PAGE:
The fare for my occasional journeys to London has risen by nearly 10% since 1 January. The quality of the service seems to have decreased by about the same. Just like last year then.
The ticket windows at Oxford station look just the same as they did before the recent and extremely inconvenient works there. I had hoped that the plan was to add another one to cope with the queues, but why should they bother with that? Once the cash-cow – the passengers, or “customers” as we are mockingly called – are into the station, they are probably committed to travelling by train, so what does it matter if we have to queue?
I do so for a bit, but decide to take a chance on the new ticket machines – the risk with this is the possibility that today will be one of those days when they don’t work. No – I am lucky, it must be a day with an odd number for the date. It is 08:50.
I scan the options for the Travelcard to London, what used to be called a “cheap day return” – one can see why they abandoned that name. I can’t find that option anywhere on the multiple screens. Beside me, I hear an elderly gentleman ask the attendant for help with the same option. He is told that the Travelcards cannot be bought from the machine before 9:00. The crowds turn their heads as an involuntary “F!*k that” escapes my lips.
Travelcards cannot be used before 09:00. The 09:06 is the first London train for which they are valid. The ticket queue winds round and round the red rope which they have installed to contain the angry crowds. The machines will not sell you one before 09:00, so there is only a 6 minute window to buy the ticket and catch the train.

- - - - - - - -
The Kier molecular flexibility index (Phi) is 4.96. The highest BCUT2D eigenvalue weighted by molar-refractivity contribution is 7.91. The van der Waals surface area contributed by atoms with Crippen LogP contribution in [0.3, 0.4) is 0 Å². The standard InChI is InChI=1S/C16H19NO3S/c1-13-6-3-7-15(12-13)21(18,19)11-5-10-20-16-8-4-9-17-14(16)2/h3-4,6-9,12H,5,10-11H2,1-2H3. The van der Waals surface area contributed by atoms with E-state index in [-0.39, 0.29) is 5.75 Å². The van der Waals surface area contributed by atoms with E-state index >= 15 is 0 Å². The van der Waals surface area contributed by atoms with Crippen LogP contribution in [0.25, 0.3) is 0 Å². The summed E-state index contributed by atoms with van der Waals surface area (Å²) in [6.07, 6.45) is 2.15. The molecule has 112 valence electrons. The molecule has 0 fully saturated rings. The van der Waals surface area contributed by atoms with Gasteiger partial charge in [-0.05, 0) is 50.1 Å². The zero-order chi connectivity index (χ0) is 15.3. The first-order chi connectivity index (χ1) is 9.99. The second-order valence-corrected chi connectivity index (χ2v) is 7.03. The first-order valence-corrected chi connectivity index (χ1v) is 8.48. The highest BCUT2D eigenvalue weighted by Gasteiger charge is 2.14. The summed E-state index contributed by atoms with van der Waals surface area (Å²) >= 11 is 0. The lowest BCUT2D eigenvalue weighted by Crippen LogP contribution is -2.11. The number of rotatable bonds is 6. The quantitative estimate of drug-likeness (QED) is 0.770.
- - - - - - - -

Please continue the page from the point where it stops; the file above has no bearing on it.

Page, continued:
So is this incompetence or dishonesty? One takes incompetence and inconvenience for granted with First Great Western but I think there is more in this than some dim official deliberately building a blockage into the system. Visitors and those not familiar with the system will look at the queue and decide to go for the machines. Although they plan anyway to leave after 09:00, there is no option to buy a cheap day return. So they take the only available option, the full fare.
FGW saves on the cost of the staff needed to man the ticket windows, and tricks “customers” into paying full price for the fare. They can tell the Regulator that the cheaper fares are available because they are – if you have the time to queue.
As it happens, I am saved, after a fashion, by First Great Western’s more obvious defect – the 09:06 is running late anyway. So I rejoin the back of the queue which I had abandoned, only 20 places further back than I was.
FGW have now installed a parallel set of Arrival and Destination boards each side of the old boards. By the time I get back to the barriers, the old boards are showing the 08:50 as due to leave on time (that was 18 minutes ago) and the new ones show it as having departed. In fact it is still there. It crawls off eventually and the 09:06 appears, loads up and leaves.
The Customer Service Manager (or whatever they call Guards these days) apologises for the delay – engine failure on the way up apparently. That may be well have happened anyway but that is not the reason why the 09:06 is late – it has been sitting in the sidings all the while, waiting for the 08:50 to get out of the way. So we will never know the true reason why we are all going to be late for work, miss our meetings or otherwise have our days buggered up before they even begin.